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Fed May Delay Rate Cut Amid Lingering Inflation Concerns: Impact on Markets and Currencies

Published 04/17/2024, 02:26 AM
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He said it. Federal Reserve (Fed) President Jerome Powell said that the Fed may delay its first rate cut due to the lack of progress in cooling inflation following a rapid decline observed by the end of last year. The three straight months of rising inflation in the US convinced the Fed Chair - as many other Fed members - that cutting the interest rates in summer may be a bad idea.

On a side note, I saw a Bloomberg article suggesting that the rate hikes in the US boosted the economy instead of pushing it into recession as many economic actors have their borrowing costs locked at low levels but benefit from rising interest on their savings etc. But the Fed’s balance sheet -which is trending lower but remains significantly higher compared to the pre-pandemic levels, and the massive fiscal spending from the US - with the national debt rising at a sustainable speed toward the $35 trillion mark, explain why the US economy is performing so well despite higher rates.

Anyway, the June rate cut expectation fell to around 15%, the July cut expectation retreated to around 41%, the US 2-year yield jumped past the 5% level, where it sees some resistance, as BoFA’s MOVE index, which is a gauge of volatility in US treasuries, is on a rise. I believe that we will see the 2-year yield fluctuate between 4.75/5.25% range as the Fed will bring the ‘higher for longer’ rhetoric back on the table.

For the FX

It means that the US dollar has room for more gains, provided the Fed’s major peers don’t share the same inflationary worries than the Fed does. They are, on the contrary, sticking to their rate cut plans into this summer. The Bank of England (BoE) Governor Bailey said yesterday that the UK might be able to lower its rates before the Fed as the inflation dynamics in their economies diverge. The sell-off in Cable accelerated, as the pair tested the 1.24 level on the back of loosening jobs numbers but the wages growth remained stubbornly high. Inflation numbers released this morning in the UK showed further easing in both headline and core inflation, though both figures came in slightly higher than expected by analysts. Cable made a very small positive attempt just after the data but the dovish BoE expectations remain intact and UK’s falling inflation toward target strengthens the case for a rate cut sooner rather than later for the BoE. As such, the outlook for Cable remains negative.

Across the Channel, the ECB Chief Christine Lagarde can’t be clearer when she says that the ECB is closing in on a rate cut as long as shocks don’t derail the slowing in inflation. The EUR/USD is testing the 1.06 level to the downside ahead of this morning’s inflation data, which is expected to reveal a certain rise on a monthly basis due to rising oil prices and the dollar appreciation but is expected to continue to fall on a yearly basis. The major risk to the EUR/USD and Cable’s bearish trend is indeed a shock – the most obvious being a further jump in oil prices due to rising tensions in the Middle East as Iran is getting involved in the conflict. Also, the dollar appreciation will likely complicate the inflation battle for the rest of the world as the prices of pretty much everything will increase due to a broadly stronger US dollar.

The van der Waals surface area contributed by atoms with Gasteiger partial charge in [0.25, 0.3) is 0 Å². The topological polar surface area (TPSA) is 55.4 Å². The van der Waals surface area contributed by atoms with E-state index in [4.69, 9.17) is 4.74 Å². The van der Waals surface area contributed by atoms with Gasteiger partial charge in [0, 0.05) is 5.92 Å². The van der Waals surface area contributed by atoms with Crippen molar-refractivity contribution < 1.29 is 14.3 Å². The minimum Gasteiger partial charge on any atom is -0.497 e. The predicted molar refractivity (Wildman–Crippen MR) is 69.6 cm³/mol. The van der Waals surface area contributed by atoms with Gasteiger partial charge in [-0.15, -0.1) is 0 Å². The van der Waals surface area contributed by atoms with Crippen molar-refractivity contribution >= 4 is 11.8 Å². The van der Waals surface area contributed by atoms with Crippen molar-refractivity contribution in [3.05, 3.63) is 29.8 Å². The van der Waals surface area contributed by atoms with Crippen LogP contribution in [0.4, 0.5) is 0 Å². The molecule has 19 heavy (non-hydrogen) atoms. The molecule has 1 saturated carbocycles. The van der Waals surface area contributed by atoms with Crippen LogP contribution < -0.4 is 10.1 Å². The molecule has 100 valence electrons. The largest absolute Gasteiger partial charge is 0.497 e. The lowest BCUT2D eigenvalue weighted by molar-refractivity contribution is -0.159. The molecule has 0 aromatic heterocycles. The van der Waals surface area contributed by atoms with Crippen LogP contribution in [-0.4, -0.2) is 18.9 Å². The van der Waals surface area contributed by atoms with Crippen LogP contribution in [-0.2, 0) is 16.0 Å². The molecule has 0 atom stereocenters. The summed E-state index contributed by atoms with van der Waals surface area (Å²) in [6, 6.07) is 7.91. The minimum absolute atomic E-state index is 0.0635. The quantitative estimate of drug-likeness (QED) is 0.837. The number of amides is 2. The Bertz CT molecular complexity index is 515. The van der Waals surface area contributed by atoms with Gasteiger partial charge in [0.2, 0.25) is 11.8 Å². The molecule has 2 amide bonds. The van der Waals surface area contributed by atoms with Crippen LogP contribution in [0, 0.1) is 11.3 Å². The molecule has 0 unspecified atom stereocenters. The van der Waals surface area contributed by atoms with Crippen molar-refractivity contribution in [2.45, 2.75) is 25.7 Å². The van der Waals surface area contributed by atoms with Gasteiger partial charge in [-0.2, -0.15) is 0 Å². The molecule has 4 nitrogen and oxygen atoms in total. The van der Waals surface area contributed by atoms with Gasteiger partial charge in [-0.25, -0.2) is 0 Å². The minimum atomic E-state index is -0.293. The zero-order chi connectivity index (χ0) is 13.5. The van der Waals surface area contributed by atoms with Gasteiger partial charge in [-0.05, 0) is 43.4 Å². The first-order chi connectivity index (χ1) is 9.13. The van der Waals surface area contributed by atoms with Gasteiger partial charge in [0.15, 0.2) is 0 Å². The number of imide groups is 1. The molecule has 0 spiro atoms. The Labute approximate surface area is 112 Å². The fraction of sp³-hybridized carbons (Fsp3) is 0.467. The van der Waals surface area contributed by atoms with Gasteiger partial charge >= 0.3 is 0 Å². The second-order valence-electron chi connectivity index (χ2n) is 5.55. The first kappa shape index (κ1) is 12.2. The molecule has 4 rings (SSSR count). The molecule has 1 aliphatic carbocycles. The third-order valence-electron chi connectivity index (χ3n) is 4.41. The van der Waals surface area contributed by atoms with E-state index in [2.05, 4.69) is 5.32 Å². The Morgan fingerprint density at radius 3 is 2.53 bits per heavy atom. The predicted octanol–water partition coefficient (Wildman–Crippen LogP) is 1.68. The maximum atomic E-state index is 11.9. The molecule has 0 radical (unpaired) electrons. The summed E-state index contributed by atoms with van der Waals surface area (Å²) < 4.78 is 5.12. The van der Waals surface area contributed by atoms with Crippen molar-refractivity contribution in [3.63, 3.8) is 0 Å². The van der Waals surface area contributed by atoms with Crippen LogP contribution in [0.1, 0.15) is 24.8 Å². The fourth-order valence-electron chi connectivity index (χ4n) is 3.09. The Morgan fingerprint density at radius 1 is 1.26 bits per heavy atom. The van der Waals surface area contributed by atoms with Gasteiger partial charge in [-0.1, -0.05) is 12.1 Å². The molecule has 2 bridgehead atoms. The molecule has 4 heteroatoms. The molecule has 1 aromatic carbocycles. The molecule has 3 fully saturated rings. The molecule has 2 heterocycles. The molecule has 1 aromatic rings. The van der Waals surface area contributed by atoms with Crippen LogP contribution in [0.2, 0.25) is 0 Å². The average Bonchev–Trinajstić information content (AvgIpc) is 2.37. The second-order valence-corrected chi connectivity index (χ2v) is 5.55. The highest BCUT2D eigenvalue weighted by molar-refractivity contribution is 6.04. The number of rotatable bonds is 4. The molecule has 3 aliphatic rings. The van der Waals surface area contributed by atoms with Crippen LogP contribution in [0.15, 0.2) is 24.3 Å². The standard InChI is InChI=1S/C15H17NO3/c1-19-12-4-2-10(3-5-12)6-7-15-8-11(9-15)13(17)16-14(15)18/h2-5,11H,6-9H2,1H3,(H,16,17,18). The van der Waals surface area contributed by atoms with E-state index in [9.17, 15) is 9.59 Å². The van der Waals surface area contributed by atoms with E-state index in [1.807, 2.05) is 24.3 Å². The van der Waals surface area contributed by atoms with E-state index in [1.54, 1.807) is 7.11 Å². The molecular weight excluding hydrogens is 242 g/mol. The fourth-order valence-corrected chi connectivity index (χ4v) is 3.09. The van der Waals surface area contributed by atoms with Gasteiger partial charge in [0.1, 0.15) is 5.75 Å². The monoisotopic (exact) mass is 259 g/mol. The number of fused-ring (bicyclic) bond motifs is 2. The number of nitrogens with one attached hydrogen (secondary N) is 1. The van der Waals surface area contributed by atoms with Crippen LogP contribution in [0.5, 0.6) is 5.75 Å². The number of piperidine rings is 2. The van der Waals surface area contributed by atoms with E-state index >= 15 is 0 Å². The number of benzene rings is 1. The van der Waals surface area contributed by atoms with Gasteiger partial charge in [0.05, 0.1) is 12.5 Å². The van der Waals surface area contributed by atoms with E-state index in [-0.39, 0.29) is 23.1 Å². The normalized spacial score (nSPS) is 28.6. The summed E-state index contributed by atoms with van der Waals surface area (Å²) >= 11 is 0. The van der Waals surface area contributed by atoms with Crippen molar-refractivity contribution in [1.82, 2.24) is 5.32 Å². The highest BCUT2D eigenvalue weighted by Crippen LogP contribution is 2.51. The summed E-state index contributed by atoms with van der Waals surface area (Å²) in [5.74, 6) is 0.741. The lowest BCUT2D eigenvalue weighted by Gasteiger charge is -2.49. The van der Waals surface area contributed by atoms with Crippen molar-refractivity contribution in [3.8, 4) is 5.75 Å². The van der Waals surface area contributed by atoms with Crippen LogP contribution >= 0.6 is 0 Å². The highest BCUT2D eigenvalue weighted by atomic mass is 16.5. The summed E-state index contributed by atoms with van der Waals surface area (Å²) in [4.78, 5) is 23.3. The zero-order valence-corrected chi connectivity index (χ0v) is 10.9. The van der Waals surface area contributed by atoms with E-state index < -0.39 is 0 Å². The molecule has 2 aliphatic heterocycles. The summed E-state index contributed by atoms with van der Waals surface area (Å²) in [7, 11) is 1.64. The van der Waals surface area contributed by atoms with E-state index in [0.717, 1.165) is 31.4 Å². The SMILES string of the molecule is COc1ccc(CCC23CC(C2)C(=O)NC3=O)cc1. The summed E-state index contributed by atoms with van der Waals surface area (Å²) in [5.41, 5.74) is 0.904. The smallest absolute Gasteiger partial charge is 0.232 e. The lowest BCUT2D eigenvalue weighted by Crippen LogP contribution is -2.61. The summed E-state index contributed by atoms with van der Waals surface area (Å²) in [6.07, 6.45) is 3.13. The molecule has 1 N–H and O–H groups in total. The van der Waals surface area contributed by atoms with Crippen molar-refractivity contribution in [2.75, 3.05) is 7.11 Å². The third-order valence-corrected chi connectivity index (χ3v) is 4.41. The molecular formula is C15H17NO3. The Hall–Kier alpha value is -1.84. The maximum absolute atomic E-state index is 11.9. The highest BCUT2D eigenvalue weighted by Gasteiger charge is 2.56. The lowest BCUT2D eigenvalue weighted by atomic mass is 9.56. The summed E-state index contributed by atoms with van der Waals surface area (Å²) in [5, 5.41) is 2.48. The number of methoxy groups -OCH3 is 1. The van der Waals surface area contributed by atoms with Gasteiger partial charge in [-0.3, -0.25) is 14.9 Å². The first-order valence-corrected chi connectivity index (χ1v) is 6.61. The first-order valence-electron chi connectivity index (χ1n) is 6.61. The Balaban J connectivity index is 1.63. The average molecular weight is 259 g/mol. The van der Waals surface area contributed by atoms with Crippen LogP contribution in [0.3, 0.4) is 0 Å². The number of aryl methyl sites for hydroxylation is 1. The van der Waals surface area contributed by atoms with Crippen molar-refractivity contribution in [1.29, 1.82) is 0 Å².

In Japan, the USD/JPY is preparing to test the 155 level as traders are left wondering when the Japanese authorities will intervene.

Oil Risks Remain Tilted to the Upside

The barrel of US crude remains offered on geopolitical news, or the lack thereof, after Iran attacked Israel this weekend. Israel said at the start of the week that there will be a response, even though the US and allies are putting a lot of effort to prevent a further escalation of tensions with Iran. This being said, Yellen said that there will be more sanctions against Iran for daring to hit Israel. I am not a political expert but the situation in Gaza is already frustrating the supporters of Biden, and I believe that rising tensions in the Middle East on top if it – which would result in higher energy prices - will be offering the presidency on a silver plate to Donald Trump. Therefore, the Biden administration has all the interest in the world to cool tensions, but Israel has been ignoring US’ warnings/recommendations since the beginning of the Gaza conflict. At this point, risks remain tilted to the upside for oil prices. Any escalation with Iran has the potential to send US crude past the $90pb.

Golden Hedge

The IMF is optimistic that the world economy will do just fine this year as they upped their growth forecast by 0.1 percentage point to 3.2% this year, but warned that this outlook remain cautious due to persistent inflation and geopolitical risks. And indeed, the latter – persistent inflation and rising geopolitical tensions - keep gold appetite intact near record levels despite rising US yields. Gold is perceived as a good hedge against rising geopolitical tensions and against a potential meltdown in risk appetite due to a more hawkish Fed. Any disappointment in corporate earnings could accelerate the risk selloff and strengthen the gold’s bullish trend.

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